By Kent R. Kroeger (Source: NuQum.com; March 1, 2019)
Professor Jeffrey Sachs, director of the Center for Sustainable Development at Columbia University, thought he was supporting the Green New Deal with his February 22nd editorial published on CNN.com.
And he was.
But he may have also exposed the Green New Deal’s greatest deception: the belief among its advocates — New York Rep. Alexandria Ocasio-Cortez being the most prominent — that addressing climate change will require significant federal budget line item expenditures.
Decarbonizing the U.S. economy is this generation’s ‘moon shot’, says Ocasio-Cortez.
But what exactly will the federal government spend money on to decarbonize the country?
Our decarbonization efforts so far have not relied heavily on government programs. Why should this be different in the future?
In an essay designed to remove the myths surrounding the Green New Deal’s likely budgetary requirements, Sachs proceeds to answer that question…and the answer may or may not be what climate activists want to hear.
“Decarbonization is already underway in the US, just not yet with the pace and scale required. US utilities are no longer building coal-fired power plants; many are now scrapping plans for gas-fired plants in favor of renewable energy. Investors and in-house lawyers are warning companies not to invest in fossil fuels, as these investments would be stranded in future years. Automobile companies are rapidly shifting to electric vehicles. New buildings are going electric, with tough efficiency codes. These transformations are being driven mainly by environmental regulations, integrated resource planning by utilities, and market forces, not by federal outlays.”
The significance of Sachs’ last sentence cannot be exaggerated. Regulations, building codes, resource planning, and market forces are transforming the U.S. from a carbon-based to a clean energy-based economy.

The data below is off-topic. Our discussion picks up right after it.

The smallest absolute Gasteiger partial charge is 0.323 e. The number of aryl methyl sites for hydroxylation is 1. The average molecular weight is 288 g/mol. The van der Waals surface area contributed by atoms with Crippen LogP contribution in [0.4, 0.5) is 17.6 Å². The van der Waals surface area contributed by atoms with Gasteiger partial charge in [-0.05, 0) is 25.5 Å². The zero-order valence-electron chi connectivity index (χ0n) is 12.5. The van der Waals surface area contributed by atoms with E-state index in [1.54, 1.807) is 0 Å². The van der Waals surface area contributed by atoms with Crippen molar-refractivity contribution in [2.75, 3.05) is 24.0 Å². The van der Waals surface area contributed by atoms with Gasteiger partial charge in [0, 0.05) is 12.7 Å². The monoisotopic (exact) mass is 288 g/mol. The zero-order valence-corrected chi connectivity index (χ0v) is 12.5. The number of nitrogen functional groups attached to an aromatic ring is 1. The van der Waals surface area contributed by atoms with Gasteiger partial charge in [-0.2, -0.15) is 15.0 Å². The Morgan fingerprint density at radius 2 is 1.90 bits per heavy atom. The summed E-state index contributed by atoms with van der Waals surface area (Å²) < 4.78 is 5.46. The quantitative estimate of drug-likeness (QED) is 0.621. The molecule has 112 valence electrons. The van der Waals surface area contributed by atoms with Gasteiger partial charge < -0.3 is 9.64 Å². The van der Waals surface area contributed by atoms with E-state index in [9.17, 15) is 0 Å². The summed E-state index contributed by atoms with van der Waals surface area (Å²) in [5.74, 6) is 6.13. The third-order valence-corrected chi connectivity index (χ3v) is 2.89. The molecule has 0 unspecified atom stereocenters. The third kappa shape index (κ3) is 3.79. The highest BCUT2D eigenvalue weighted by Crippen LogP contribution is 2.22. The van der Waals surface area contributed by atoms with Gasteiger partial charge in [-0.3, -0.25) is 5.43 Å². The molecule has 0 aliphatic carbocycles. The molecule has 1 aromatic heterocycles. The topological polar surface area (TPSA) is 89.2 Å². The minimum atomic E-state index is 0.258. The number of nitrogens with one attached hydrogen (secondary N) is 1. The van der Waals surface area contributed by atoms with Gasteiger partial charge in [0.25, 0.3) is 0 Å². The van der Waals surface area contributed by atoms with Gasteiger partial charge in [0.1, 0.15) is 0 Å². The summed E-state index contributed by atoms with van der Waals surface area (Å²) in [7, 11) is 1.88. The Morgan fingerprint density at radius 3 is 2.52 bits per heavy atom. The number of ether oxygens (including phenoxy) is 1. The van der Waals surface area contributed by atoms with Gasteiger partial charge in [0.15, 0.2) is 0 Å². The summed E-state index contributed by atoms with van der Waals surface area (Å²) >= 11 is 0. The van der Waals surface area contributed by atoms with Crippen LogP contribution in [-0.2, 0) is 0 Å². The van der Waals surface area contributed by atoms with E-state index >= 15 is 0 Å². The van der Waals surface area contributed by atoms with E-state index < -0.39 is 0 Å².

And this conversion is moving extraordinarily fast without any significant federal programs or massive investments up to now. Furthermore, as per kilowatt costs for renewable energy continue to decline, this conversion will accelerate as old coal plants are shut down and renewable generation plants are put online.
There is no future for coal in the electricity business, and the prospects for gasoline-powered combustion engines aren’t any brighter, according to Bloomberg NEF, a leading provider of primary research on clean energy.
Bloomberg NEF forecasts that, by 2040, 55 percent of all new car sales worldwide and 33 percent of the global fleet will be electric vehicles (EVs). Pushing the momentum in favor of EVs is the fact that “the upfront cost of EVs will become competitive on an unsubsidized basis starting in 2024; by 2029, almost all segments reach parity as battery prices continue to fall,” according to Bloomberg NEF.
The bulk of this progress on clean energy did not require trillions of dollars in federal outlays. To the contrary, Barack Obama’s administration failed to pass any carbon tax legislation and was forced to rely on the executive branch’s regulatory and rule-making authorities in order to achieve its green energy goals.
In ending coal’s long term relevance, the Obama administration was surprisingly successful in addressing climate change considering it had little support from the legislative branch. Even with the Trump administration’s pro-coal stance, which has led to the relaxing of Obama-era environmental regulations and has encouraged more domestic oil and natural gas production, there is no concerted effort to build new coal plants.
Not Even Donald Trump Can Stop the Green Energy Revolution
While climate change activists are dismayed at the significant increase in U.S. oil and natural gas production in the past 10 years, powering this surge has been a realization within the oil industry that the days of oil and gas will end someday. Extract the oil and gas now while there is still a market for it.
British Petroleum’s chief economist, Spencer Dale, admitted last year that the “speed of the transition underway” now in the energy industry has been a surprise. In particular, India and China have developed solar power at much faster pace than BP expected.
“The continuing rapid growth of renewables is leading to the most diversified fuel mix ever seen,” says BP group chief executive Bob Dudley. That is oil industry speak for, “Yeah, we’re concerned.”
The green energy revolution is unstoppable according to many energy analysts and forecasters. “The evidence certainly suggests that renewables have won and a low-carbon future is all but inevitable,” says Kevin Haley of the Renewable Energy Buyers Alliance.
So why the panic by Ocasio-Cortez and other climate change activists?
First, the Trump administration’s hostility towards addressing climate change has spurred activists into action to a degree a sympathetic administration might not have inspired. Add to that when the Intergovernmental Panel on Climate Change’s warned that the planet had until 2030 to transition to clean energy to avoid global warming’s worst consequences, the activist community found the perfect storm for generating a massive call to action.